Reference > Quotations > C.N. Douglas, comp. > Forty Thousand Quotations > Primary Author Index
C.N. Douglas, comp.  Forty Thousand Quotations: Prose and Poetical.  1917.
L. E. Landon
        A blossom full of promise is life’s joy,
That never comes to fruit. Hope, for a time,
Suns the young floweret in its gladsome light,
And it looks flourishing—a little while—
’T is pass’d, we know not whither, but ’t is gone.
        Alas! the praise given to the ear
Ne’er was nor ne’er can be sincere.
                    Can that man be dead
Whose spiritual influence is upon his kind?
He lives in glory; and his speaking dust
Has more of life than half its breathing moulds.
        Few save the poor feel for the poor;
  The rich know not how hard
It is to be of needful rest
  And needful food debarr’d:
They know not of the scanty meal,
  With small pale faces round;
No fire upon the cold damp hearth
  When snow is on the ground.
                        I can pass days
Stretch’d in the shade of those old cedar trees,
Watching the sunshine like a blessing fall,—
The breeze like music wandering o’er the boughs,
Each tree a natural harp,—each different leaf
A different note, blent in one vast thanksgiving.
        I gaze upon the thousand stars
  That fill the midnight sky;
And wish, so passionately wish,
  A light like theirs on high.
I have such eagerness of hope
  To benefit my kind;
I feel as if immortal power
  Were given to my mind.
        I have no parting sigh to give,
So take my parting smile.
        I never cast a flower away,
  A gift of one who car’d for me;
A flower—a faded flower,
  But it was done reluctantly.
        I would give worlds, could I believe
  One-half that is profess’d me;
Affection! could I think it Thee,
  When Flattery has caress’d me.
                        Oh! only those
Whose souls have felt this one idolatry,
Can tell how precious is the slightest thing
Affection gives and hallows! A dead flower
Will long be kept, remembrancer of looks
That made each leaf a treasure.
        Oh, no! my heart can never be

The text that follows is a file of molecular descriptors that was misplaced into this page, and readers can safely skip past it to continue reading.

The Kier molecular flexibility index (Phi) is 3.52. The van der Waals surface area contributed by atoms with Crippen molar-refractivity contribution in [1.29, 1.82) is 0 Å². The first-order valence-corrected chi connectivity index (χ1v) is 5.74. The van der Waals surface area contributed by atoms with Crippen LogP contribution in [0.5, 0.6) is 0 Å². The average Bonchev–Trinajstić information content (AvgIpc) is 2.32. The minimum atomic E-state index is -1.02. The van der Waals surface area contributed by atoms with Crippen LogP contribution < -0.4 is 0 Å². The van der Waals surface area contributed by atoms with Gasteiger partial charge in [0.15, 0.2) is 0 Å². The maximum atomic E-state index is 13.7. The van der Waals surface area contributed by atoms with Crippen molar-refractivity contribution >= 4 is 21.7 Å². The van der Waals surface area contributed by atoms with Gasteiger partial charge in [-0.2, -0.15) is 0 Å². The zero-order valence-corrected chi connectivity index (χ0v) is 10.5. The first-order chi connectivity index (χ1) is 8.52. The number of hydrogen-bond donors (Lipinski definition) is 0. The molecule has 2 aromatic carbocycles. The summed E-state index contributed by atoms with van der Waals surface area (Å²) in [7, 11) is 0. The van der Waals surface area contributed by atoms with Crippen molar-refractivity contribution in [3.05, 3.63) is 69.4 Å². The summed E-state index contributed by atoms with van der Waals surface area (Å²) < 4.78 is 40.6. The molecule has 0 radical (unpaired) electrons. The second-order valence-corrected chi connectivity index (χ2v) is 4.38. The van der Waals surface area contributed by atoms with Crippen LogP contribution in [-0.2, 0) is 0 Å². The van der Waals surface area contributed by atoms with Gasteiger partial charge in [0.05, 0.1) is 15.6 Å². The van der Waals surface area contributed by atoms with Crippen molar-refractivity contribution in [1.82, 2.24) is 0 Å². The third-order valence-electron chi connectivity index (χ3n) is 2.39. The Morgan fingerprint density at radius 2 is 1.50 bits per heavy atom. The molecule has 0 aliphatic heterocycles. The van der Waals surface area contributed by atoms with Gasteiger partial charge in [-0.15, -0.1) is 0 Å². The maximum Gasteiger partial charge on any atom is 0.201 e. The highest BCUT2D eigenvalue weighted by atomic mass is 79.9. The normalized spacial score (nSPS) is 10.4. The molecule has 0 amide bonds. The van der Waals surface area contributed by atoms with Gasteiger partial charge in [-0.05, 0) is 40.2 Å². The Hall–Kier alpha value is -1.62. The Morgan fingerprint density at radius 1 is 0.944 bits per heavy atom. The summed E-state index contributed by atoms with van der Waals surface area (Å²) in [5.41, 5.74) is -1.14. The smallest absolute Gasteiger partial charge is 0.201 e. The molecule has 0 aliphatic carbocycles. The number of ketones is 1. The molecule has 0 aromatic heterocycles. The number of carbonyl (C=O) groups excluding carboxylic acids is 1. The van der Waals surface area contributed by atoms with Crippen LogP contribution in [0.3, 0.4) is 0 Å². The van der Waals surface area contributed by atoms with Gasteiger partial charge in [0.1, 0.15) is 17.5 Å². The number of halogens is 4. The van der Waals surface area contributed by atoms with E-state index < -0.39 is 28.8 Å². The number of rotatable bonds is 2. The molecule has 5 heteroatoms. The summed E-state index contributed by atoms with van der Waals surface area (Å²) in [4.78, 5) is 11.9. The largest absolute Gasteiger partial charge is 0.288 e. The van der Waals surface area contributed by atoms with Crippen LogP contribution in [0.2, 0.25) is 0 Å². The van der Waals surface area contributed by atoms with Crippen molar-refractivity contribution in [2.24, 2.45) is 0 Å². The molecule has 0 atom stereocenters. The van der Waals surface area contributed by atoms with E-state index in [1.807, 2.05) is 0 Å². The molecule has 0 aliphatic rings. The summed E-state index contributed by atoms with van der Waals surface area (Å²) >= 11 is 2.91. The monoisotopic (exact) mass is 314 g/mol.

Again in lightest hopes the same;
The love that lingers there for thee
  Hath more of ashes than of flame.
        Pure as the snow the summer sun—
Never at noon hath look’d upon—
Deep, as is the diamond wave,
Hidden in the desert cave—
Changeless, as the greenest leaves
Of the wreath the cypress weaves—
Hopeless, often, when most fond—
Without hope or fear beyond
Its own pale fidelity—
And this woman’s love can be.
        So much to win, so much to lose,
No marvel that I fear to choose.
        The apple blossoms’ shower of pearl,
  Though blent with rosier hue,
As beautiful as woman’s blush,
  As evanescent, too.
        The dream on the pillow,
  That flits with the day,
The leaf of the willow
  A breath wears away;
The dust on the blossom,
  The spray on the sea;
Ay,—ask thine own bosom—
  Are emblems of thee.
        The wind has a language, I would I could learn!
Sometimes ’tis soothing, and sometimes ’tis stern,
Sometimes it comes like a low sweet song,
And all things grow calm, as the sound floats along,
And the forest is lull’d by the dreamy strain,
And slumber sinks down on the wandering main,
And its crystal arms are folded in rest,
And the tall ship sleeps on its heaving breast.
        These are the spiders of society;
They weave their petty webs of lies and sneers,
And lie themselves in ambush for the spoil,
The web seems fair, and glitters in the sun,
And the poor victim winds him in the toil
Before he dreams of danger or of death.
        Violets!—deep-blue violets!
April’s loveliest coronets!
There are no flowers grow in the vale,